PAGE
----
Chai and I

Text and photo by Mehmudah Rehman

Hi All! I can sense a serious and perfectly ‘non-bloggable’ rant brewing inside. In the meanwhile here’s a harmless little piece published today in Dawn Images (The Review) in Pakistan. http://dawn.com/2012/05/06/a-matter-of-habit-chai-and-i/ Talks about my (in)famous addiction to chai (tea). Enjoy it over a cuppa if you like!

-M

The pleasing aroma of simmering tea wafts from the kitchen, and I instantly imagine a satisfying mug of the beverage in front of me. I particularly enjoy it with the flavour of cardamom infused into the liquid, with just the right combination of milk, water and tea. My day begins with a large mug of the said stuff, and only after consuming it can I function normally. If for some reason the morning tea is not strong enough, contains too much milk or too much water or, God forbid, isn’t available at all, I turn into a complaining grouch, claiming that I am down with a migraine, much to the family’s chagrin.

My love affair with tea is truly a strange one. When we were children, the elders drank tea, and we were given glasses of milk with Ovaltine mixed in it. When I asked for tea, I was told “Children don’t drink tea” and when I further pressed for a cup, I was told that it could darken one’s complexion. When I insisted that Mom’s skin looked perfectly fine and rosy, I was told that it had that undesirable effect only on children’s skin! The explanation, of course, is a preposterous one — because we now know that tea contains anti-oxidants and is actually quite good for health.

Childhood passed with the occasional sip of tea, which became rather like a ‘forbidden pleasure’. As I grew older, I was allowed to consume tea more frequently than before, especially when the family had a grand breakfast together every Sunday. Dad would whip up his famous omelettes and Mom would prepare soft as butter chapattis, and we’d be given a cup of tea if we cared to have it. I was, however, afraid that I would get addicted to it and deep down I also wondered if tea could really darken one’s skin tone. So I had it every alternate Sunday, and was completely happy with my schedule, until of course, I got engaged.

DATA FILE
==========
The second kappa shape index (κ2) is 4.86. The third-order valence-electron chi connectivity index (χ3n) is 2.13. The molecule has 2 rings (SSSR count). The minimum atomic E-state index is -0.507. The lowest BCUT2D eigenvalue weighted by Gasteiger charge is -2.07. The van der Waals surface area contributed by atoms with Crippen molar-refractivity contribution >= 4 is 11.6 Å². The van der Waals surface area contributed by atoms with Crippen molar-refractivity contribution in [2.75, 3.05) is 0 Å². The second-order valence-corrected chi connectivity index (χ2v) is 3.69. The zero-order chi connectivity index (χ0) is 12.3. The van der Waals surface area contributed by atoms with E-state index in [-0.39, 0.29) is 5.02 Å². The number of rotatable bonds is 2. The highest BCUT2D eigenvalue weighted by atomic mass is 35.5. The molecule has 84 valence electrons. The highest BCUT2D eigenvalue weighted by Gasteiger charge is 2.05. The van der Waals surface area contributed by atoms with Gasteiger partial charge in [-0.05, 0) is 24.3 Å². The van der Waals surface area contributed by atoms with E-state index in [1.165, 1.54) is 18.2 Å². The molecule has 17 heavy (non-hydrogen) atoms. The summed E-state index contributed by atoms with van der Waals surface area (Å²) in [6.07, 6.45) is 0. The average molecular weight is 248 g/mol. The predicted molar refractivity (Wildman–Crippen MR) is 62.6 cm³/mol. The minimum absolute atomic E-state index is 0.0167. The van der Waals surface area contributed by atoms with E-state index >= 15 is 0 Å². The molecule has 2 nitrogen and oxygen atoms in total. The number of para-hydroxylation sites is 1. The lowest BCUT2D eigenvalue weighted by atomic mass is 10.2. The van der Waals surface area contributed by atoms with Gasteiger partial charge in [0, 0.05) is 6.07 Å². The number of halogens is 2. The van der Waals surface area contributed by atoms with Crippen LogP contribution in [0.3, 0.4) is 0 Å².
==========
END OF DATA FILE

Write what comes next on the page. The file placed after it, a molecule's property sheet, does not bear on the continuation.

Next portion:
When my future mother-in-law enquired if I drank tea, I responded with a casual “Oh, just every alternate Sunday.” This innocently uttered response became the fodder for some real amusement to the family and my mother-in-law-to-be could hardly keep from chuckling. It was only after marriage that I was told how amused the family had been. Why on earth would a normal person have tea only on ‘alternate Sundays’? I am, to this day, the butt of a few jokes on the topic, especially because I now consume tea with far more frequency than I did then.

When my first child was born, crying and gurgling and kicking, the responsibility was pleasurable yet overwhelming — more so because the little one was a colicky baby, and no medicine would soothe her. The only thing that helped was walking across the room whilst holding her tight when she cried — loudly and pitifully — at night. My sleeping habits became irregular, to say the least, and the person who thrived on eight hours of glorious, uninterrupted shut-eye now had to make do with two or three. The only way I could function through the days which contained a never-ending cycle of feeding the baby, putting her to sleep, bathing her and changing her diapers, was to empower myself with a morning shot of caffeine.